Fred Wiseman, Titicut Follies

Titicut Follies occupies a unique position in American film history: it is the only American film whose use has court-imposed restrictions for reasons other than obscenity or national security.” (Anderson & Benson 1991, p 4) Continue reading “Fred Wiseman, Titicut Follies”

Advertisements

The Politics of Asking and the Myth of Informed Consent, Carolyn Anderson & Thomas W. Benson

Taken from Documentary Dilemmas: Frederick Wiseman’s Titicut Follies, 1991 Southern Illinois University Press. Fortunately, a large part of the chapter of this book that most interested me was available on Google books. Continue reading “The Politics of Asking and the Myth of Informed Consent, Carolyn Anderson & Thomas W. Benson”

The Conundrum of Competing Rights, Carolyn Anderson

This is Anderson’s earliest article about the Follies case, written for the Journal of University Film Association, and in which she outlines the basic problem of competing first and fourth amendment rights (freedom of speech and privacy respectively), and cites this as a common conundrum that faces documentary filmmakers, but one that usually remains outside the courts. Continue reading “The Conundrum of Competing Rights, Carolyn Anderson”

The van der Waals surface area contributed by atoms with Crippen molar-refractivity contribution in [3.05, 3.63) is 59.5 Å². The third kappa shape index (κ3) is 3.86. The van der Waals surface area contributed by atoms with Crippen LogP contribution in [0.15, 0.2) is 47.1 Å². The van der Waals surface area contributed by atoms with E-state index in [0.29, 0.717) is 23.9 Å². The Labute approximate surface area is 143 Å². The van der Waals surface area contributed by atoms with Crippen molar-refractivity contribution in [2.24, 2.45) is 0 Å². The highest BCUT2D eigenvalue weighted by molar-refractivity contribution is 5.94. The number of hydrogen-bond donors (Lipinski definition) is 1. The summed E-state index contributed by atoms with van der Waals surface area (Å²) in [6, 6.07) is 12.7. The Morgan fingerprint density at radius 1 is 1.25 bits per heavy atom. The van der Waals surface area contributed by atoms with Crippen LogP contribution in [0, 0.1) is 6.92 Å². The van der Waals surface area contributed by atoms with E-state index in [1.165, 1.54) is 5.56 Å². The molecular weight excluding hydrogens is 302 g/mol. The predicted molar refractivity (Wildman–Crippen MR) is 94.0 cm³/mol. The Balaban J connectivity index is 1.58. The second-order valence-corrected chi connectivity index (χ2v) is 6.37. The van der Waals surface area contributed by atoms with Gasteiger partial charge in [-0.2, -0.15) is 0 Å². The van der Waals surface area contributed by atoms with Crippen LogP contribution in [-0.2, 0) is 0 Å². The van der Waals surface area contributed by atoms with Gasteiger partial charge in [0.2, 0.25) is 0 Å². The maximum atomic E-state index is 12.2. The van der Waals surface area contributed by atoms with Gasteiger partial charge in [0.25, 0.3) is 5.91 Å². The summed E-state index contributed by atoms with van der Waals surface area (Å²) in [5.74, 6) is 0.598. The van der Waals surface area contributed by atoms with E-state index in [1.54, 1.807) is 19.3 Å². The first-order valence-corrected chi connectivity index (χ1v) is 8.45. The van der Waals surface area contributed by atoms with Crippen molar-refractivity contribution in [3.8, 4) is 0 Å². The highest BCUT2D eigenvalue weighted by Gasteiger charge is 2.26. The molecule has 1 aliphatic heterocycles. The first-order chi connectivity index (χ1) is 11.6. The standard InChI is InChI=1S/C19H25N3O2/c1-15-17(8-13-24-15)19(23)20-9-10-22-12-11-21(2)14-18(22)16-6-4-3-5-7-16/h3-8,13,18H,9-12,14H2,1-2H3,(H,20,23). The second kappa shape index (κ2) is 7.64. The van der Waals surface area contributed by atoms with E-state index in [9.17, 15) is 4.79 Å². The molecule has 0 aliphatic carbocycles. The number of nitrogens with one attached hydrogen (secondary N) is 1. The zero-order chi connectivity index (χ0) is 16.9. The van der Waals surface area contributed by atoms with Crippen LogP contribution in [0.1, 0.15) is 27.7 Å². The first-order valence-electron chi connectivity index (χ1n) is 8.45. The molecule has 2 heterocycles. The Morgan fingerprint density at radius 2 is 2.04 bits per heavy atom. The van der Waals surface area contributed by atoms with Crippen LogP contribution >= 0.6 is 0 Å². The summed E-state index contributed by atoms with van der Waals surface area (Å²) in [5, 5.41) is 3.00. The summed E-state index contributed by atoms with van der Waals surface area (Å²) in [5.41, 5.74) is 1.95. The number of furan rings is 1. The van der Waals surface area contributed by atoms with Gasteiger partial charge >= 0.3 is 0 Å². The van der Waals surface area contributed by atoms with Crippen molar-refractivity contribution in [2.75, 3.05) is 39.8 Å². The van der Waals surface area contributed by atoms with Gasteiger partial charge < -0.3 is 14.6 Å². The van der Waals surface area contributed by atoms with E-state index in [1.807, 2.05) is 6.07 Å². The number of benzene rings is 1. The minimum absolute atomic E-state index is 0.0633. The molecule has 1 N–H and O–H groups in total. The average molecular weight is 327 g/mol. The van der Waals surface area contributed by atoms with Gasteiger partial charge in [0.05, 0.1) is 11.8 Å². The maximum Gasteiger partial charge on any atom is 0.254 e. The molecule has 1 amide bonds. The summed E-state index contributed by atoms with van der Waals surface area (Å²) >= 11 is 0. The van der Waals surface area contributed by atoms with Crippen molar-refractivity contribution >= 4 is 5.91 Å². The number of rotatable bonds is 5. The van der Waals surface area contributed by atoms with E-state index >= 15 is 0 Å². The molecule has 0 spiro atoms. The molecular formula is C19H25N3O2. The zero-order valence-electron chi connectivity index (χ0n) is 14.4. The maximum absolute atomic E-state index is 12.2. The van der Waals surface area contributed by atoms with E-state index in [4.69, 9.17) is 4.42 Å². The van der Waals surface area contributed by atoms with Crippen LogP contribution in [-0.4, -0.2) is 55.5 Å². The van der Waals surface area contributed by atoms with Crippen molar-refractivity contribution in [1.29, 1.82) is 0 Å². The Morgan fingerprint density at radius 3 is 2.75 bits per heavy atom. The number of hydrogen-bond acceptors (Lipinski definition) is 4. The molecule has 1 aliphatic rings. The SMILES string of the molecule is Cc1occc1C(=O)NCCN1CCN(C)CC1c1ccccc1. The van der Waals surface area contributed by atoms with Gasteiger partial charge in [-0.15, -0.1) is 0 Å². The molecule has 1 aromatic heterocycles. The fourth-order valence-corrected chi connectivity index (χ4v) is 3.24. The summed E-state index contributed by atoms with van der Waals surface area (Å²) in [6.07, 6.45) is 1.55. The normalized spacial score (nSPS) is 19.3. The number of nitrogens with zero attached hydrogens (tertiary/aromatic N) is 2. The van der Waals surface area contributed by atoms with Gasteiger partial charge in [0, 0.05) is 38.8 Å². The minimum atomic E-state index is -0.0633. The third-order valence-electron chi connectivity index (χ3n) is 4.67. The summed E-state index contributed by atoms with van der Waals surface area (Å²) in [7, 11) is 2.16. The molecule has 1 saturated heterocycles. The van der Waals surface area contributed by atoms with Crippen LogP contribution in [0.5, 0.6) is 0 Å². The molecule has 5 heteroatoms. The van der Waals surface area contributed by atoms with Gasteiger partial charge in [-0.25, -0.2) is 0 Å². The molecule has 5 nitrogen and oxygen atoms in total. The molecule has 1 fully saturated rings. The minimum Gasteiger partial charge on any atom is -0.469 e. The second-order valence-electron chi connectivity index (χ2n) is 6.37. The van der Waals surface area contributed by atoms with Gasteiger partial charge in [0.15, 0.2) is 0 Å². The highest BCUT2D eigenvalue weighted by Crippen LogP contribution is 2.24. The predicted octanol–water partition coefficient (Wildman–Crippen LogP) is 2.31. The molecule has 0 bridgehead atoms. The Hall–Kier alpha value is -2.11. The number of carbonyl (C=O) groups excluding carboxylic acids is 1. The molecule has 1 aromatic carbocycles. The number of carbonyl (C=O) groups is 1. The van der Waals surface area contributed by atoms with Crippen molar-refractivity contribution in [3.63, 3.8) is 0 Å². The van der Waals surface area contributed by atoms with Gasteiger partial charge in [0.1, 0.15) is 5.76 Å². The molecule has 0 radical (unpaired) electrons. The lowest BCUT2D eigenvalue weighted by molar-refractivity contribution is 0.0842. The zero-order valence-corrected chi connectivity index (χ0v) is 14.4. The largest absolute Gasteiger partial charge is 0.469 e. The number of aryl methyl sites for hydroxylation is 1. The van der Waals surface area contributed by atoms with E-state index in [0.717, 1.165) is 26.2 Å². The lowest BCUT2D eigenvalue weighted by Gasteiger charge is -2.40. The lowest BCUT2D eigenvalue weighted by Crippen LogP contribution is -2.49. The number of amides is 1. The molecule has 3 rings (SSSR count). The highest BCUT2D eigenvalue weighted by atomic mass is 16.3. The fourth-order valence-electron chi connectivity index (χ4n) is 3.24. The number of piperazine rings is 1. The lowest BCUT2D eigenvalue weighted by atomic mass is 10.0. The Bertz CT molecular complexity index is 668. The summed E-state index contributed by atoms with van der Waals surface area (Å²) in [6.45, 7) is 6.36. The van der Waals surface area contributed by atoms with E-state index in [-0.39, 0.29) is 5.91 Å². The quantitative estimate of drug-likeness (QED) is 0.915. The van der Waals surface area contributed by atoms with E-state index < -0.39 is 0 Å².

The Right of Privacy and Freedom of the Press, Thomas I. Emerson

However, as pointed out in this article for the Harvard Civil Rights-Civil Liberties Law Review, the first and fourth amendments are only really in conflict under the circumstances of privacy tort (when there is an illegal breach of privacy by the press, such as trespass) or in cases where privacy trumps the right to public knowledge (such as the identity of rape victims). Continue reading “The Right of Privacy and Freedom of the Press, Thomas I. Emerson”

Ultimately We Are All Outsiders: The Ethics of Documentary Filming, Calvin Pryluck

This article was published in the Winter 1976 issue of the Journal of the University Film Association, and is referred to by Anderson. It begins with an open question: “what is the boundary between society’s right to know and the individual’s right to be free of humiliation, shame, and indignity?” which harks back to Anderson’s invoking the first and fourth amendments. Continue reading “Ultimately We Are All Outsiders: The Ethics of Documentary Filming, Calvin Pryluck”

“You Still Takin’ Notes?” Fieldwork and Problems of Informed Consent, Barrie Thorne

Although this article appeared in Social Problems, and is therefore aimed at people doing social research projects, I read it out of interest since I am trying to get to grips with the whole issue of informed consent. Continue reading ““You Still Takin’ Notes?” Fieldwork and Problems of Informed Consent, Barrie Thorne”